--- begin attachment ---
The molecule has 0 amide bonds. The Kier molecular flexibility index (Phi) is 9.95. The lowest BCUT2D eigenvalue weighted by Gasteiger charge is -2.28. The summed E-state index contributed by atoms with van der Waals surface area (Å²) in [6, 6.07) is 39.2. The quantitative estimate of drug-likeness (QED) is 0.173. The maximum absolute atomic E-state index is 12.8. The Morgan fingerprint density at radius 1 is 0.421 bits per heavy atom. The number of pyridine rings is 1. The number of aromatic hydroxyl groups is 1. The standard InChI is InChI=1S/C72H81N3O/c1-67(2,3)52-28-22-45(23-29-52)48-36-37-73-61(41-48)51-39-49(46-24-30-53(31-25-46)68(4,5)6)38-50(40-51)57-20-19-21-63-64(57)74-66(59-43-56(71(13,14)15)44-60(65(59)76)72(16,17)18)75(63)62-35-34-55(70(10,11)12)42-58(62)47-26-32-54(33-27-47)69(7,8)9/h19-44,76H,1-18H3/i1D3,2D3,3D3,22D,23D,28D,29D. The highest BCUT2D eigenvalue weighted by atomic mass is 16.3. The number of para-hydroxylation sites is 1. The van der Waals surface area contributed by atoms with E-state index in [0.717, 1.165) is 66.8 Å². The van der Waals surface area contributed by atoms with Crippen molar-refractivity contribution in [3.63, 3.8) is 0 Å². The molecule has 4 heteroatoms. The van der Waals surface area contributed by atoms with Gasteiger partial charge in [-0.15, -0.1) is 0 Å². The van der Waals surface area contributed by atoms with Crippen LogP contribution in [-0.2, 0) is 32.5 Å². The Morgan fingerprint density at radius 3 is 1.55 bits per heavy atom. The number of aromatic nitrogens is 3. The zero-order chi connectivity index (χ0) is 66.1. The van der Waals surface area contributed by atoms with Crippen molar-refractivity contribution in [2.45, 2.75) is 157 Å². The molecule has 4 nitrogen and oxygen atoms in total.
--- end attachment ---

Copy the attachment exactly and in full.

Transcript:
The molecule has 0 amide bonds. The Kier molecular flexibility index (Phi) is 9.95. The lowest BCUT2D eigenvalue weighted by Gasteiger charge is -2.28. The summed E-state index contributed by atoms with van der Waals surface area (Å²) in [6, 6.07) is 39.2. The quantitative estimate of drug-likeness (QED) is 0.173. The maximum absolute atomic E-state index is 12.8. The Morgan fingerprint density at radius 1 is 0.421 bits per heavy atom. The number of pyridine rings is 1. The number of aromatic hydroxyl groups is 1. The standard InChI is InChI=1S/C72H81N3O/c1-67(2,3)52-28-22-45(23-29-52)48-36-37-73-61(41-48)51-39-49(46-24-30-53(31-25-46)68(4,5)6)38-50(40-51)57-20-19-21-63-64(57)74-66(59-43-56(71(13,14)15)44-60(65(59)76)72(16,17)18)75(63)62-35-34-55(70(10,11)12)42-58(62)47-26-32-54(33-27-47)69(7,8)9/h19-44,76H,1-18H3/i1D3,2D3,3D3,22D,23D,28D,29D. The highest BCUT2D eigenvalue weighted by atomic mass is 16.3. The number of para-hydroxylation sites is 1. The van der Waals surface area contributed by atoms with E-state index in [0.717, 1.165) is 66.8 Å². The van der Waals surface area contributed by atoms with Crippen molar-refractivity contribution in [3.63, 3.8) is 0 Å². The molecule has 4 heteroatoms. The van der Waals surface area contributed by atoms with Gasteiger partial charge in [-0.15, -0.1) is 0 Å². The van der Waals surface area contributed by atoms with Crippen LogP contribution in [-0.2, 0) is 32.5 Å². The Morgan fingerprint density at radius 3 is 1.55 bits per heavy atom. The number of aromatic nitrogens is 3. The zero-order chi connectivity index (χ0) is 66.1. The van der Waals surface area contributed by atoms with Crippen molar-refractivity contribution in [2.45, 2.75) is 157 Å². The molecule has 4 nitrogen and oxygen atoms in total.